The threat of grumbling stomachs

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    LAWYER Joel Butuyan, in his column in the Philippine Daily Inquirer titled “Amelioration turned nightmare,” warned President Duterte that “he is risking a social upheaval beyond his imagination” with the way the government is bungling its health and relief programs while most of the country is on lockdown.

    There is no question about the necessity of a lockdown to stop the spread of COVID-19 that has afflicted more than 2 million people worldwide (6,599 in the Philippines) and claimed the lives of 170,561 (437 in the Philippines) as of April 21.

    As authorities and health workers race to save the lives of those who have been infected (more than 653,000 have recovered, 654 of them in the Philippines), thousands of families are struggling to keep alive, battling hunger and desperation.

    Without work, without savings, without resources, what will a father feed his family?

    That’s the lament of Marilyn Robles, head of the Lupus Foundation of the Philippines, about her carpenter and his family.

    With the Luzon-wide lockdown going on its sixth week, food supply for the poor has long been consumed. That’s why we saw the scramble for food relief by the residents of Sitio San Roque in Barangay Pag-asa in Quezon City, early this month.

    Hungry stomachs forget social distancing.

    Marilyn said she gave the carpenter a few thousand pesos more than the payment for his services but how long would that last for a family of six? They got their share of Las Pinas City’s relief goods consisting of a few kilos of rice and canned goods.

    She said the carpenter lives in a depressed area outside their village and he told her that most of the families in the area are in the same situation.

    He related that the families in the area are sharing what little they have with each other. But they are worried of the days when there would be nothing to share.

    This is the same pain and fear I sensed in the article written by entrepreneur Johannes L. Chua in the Manila Bulletin.

    Chua said he was forced to close his businesses (restobars, drinking joints, and an unli-wings outlet) when the lockdown was imposed on March 17. He gave his three dozen employees their salaries, their share from the service charge, and some marinated chicken wings.

    He told his workers that it was just a temporary setback. “We can survive two weeks. This quarantine is nothing.”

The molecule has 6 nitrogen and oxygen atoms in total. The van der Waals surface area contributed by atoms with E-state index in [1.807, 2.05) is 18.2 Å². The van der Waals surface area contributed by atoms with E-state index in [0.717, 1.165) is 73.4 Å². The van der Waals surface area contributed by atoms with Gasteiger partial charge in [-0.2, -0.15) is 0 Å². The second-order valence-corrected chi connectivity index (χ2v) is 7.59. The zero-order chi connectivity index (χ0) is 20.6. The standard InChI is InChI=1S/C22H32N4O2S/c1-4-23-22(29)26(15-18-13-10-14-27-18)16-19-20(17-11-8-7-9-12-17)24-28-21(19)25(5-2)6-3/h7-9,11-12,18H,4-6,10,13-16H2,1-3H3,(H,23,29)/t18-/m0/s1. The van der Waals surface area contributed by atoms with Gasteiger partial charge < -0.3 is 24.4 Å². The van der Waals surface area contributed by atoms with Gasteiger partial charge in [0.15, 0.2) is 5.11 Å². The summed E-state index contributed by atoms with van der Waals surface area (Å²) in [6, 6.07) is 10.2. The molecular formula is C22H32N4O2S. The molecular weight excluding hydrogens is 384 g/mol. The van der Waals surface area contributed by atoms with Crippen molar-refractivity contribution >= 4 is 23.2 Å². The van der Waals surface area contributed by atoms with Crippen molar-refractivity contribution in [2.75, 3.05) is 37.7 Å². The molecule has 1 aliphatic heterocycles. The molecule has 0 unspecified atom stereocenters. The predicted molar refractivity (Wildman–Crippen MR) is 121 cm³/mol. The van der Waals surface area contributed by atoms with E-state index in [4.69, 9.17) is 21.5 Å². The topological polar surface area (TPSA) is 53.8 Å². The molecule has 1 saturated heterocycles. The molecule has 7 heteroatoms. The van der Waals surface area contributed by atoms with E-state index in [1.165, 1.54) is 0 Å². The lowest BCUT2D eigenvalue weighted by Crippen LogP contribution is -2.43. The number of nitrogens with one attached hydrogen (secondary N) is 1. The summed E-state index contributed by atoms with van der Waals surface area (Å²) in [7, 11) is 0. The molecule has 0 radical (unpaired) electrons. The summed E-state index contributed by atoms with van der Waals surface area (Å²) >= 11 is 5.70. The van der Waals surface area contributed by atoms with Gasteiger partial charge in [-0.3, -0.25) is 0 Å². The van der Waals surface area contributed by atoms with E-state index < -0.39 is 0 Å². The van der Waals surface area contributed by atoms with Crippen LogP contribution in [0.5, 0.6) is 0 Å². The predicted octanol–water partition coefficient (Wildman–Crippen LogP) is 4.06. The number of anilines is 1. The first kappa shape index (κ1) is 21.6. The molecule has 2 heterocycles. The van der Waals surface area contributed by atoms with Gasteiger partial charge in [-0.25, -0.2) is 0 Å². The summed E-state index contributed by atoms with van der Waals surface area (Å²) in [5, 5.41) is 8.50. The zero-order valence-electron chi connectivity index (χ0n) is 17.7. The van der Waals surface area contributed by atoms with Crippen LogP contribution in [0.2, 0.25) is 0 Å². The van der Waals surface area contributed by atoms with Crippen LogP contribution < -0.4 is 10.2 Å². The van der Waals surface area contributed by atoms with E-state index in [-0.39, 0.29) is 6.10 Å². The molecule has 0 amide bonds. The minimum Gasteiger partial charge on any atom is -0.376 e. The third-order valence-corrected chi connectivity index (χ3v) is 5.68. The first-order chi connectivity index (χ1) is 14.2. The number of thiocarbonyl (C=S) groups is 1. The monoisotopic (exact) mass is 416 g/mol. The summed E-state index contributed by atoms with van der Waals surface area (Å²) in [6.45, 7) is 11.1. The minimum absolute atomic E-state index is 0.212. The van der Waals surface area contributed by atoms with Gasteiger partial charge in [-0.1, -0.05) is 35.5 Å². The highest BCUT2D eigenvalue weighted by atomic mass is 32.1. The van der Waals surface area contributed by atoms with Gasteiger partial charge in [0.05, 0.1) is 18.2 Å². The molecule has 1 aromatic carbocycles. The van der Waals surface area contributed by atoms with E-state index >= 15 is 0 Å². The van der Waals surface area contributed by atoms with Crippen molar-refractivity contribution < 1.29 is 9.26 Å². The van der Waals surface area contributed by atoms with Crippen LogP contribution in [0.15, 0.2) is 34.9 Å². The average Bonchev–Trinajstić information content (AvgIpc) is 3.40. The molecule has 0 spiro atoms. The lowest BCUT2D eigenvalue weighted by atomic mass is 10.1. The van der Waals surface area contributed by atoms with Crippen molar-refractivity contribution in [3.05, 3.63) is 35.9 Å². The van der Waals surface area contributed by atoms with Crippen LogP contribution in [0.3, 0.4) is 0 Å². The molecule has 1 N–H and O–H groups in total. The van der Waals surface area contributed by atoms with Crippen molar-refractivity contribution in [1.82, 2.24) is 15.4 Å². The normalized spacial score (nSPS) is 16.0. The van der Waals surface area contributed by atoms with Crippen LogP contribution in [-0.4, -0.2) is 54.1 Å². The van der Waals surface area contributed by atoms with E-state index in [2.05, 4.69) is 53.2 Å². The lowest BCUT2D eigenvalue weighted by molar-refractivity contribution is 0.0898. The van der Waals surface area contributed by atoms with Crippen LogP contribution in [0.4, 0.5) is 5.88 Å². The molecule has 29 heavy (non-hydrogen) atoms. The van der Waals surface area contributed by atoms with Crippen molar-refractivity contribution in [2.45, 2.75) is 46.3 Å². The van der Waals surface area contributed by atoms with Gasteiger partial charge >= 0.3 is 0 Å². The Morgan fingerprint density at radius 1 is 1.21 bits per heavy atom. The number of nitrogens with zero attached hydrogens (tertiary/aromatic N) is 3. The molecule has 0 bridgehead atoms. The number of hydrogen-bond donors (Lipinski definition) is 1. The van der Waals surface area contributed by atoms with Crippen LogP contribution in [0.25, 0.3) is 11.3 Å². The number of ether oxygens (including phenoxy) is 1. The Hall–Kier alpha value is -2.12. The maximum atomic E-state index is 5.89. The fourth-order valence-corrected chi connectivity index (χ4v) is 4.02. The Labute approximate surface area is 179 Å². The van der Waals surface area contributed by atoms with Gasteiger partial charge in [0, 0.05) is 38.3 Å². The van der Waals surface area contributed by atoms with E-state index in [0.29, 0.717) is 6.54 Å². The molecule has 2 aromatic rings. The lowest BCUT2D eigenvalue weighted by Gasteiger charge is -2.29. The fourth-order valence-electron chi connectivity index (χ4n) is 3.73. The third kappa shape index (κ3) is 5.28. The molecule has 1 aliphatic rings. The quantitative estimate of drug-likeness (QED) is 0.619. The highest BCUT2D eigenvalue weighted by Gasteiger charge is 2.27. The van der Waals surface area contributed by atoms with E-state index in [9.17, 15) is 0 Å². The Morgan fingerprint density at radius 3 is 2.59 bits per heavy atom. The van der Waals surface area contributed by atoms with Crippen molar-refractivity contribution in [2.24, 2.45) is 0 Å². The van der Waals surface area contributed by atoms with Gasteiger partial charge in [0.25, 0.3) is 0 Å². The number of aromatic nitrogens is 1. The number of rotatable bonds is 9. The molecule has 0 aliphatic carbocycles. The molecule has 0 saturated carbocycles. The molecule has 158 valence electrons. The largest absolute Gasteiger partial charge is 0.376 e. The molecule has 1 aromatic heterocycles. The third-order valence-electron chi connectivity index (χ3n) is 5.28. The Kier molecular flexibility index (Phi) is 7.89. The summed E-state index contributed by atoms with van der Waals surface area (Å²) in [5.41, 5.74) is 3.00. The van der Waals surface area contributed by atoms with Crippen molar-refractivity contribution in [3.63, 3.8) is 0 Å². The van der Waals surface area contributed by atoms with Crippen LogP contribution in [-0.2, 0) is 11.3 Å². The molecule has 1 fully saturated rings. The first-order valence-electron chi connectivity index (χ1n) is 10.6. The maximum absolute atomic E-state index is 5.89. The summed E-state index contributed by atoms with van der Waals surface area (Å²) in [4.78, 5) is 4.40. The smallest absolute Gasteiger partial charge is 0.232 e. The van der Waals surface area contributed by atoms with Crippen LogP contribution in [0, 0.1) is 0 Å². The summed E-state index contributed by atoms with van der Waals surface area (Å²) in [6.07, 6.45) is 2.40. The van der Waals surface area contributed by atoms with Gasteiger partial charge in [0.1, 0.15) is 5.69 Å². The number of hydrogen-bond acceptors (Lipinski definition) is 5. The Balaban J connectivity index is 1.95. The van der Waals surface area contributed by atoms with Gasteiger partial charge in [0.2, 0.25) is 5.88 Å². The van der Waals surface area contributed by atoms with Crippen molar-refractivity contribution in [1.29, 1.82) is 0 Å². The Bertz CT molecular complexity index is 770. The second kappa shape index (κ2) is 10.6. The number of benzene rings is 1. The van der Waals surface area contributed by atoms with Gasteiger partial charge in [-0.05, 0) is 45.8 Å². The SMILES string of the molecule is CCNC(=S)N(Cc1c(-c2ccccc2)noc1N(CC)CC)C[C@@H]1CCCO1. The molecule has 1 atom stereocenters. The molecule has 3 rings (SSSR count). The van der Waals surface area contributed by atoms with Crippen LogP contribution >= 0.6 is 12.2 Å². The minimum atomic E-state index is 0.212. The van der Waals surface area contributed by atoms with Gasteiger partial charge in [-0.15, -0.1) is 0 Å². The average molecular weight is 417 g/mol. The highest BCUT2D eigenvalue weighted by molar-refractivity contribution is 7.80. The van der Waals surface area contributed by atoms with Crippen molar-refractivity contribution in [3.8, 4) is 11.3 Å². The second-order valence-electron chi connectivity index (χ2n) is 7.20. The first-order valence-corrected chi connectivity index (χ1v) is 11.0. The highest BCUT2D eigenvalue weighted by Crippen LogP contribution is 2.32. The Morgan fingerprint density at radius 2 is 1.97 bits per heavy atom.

Excerpt from the Chua’s article:

    “Two weeks into the quarantine, everything seemed like a smooth-sailing journey. My workers, through our group chat, shared what they were doing in the provinces. One was in Quezon, another in Bataan, in Rizal, while one was in Nueva Vizcaya. What I saw every morning were photos of nature scenes, beaches, sunsets, and clouds. I always saw the comment sana all or a happy emoji.

    “When two weeks passed, entering Lent, and with announcement that the lockdown was extended until April 30, moods started to change. I noticed that it started with a single message.

    “Sir, ok lang po ba? (Sir, is it okay?)

    “It was vague. It came from my cook Rey, 50 years old.

    “I replied: ‘Anong ok (What’s okay)?’

    “Wala na po kami makain, sir (We don’t have anything to eat, sir),” he responded. I immediately remembered his four kids, the youngest at eight and the oldest, a 16-year-old lanky boy.

    “I hesitated at first, because Rey, who has been with me for three years, is the silent type. He has never bothered me with any personal requests. This time, however, it was a different tune.

    “I wanted to reply ‘Did you go to your barangay? Did the DSWD help you already? What about your mayor?’ But I held back. I imagined myself in his place—the head of a family, swallowing pride, to ask for food.

    “I called him. On the other line, all I understood was help was not arriving in his place. He lined up at the barangay hall, confronted their barangay captain, and went to various offices, but nothing arrived, not even a grain of rice.

    “And I could hear him, not sobbing, but wailing.

    “I couldn’t recall his exact words after that phone conversation, all I could remember was his wail, which played in my mind again and again, in a loop.”

    There were more sob stories from Chua’s employees.

    He ended his article with the same question that my friend, Marilyn, is grappling with: “Should I help them? I have already helped my workers, isn’t it enough? Are they fooling me and taking advantage? Am I just feeling guilty? Or am I just feeling cabin fever?

    “COVID-19 is a real threat and we should really stay at home, but what if you are in the place of Rey, Gerry, or Danny? What would you have done? I have more questions without answers.”

    The grumbling of hungry stomachs is a social volcano in the making.

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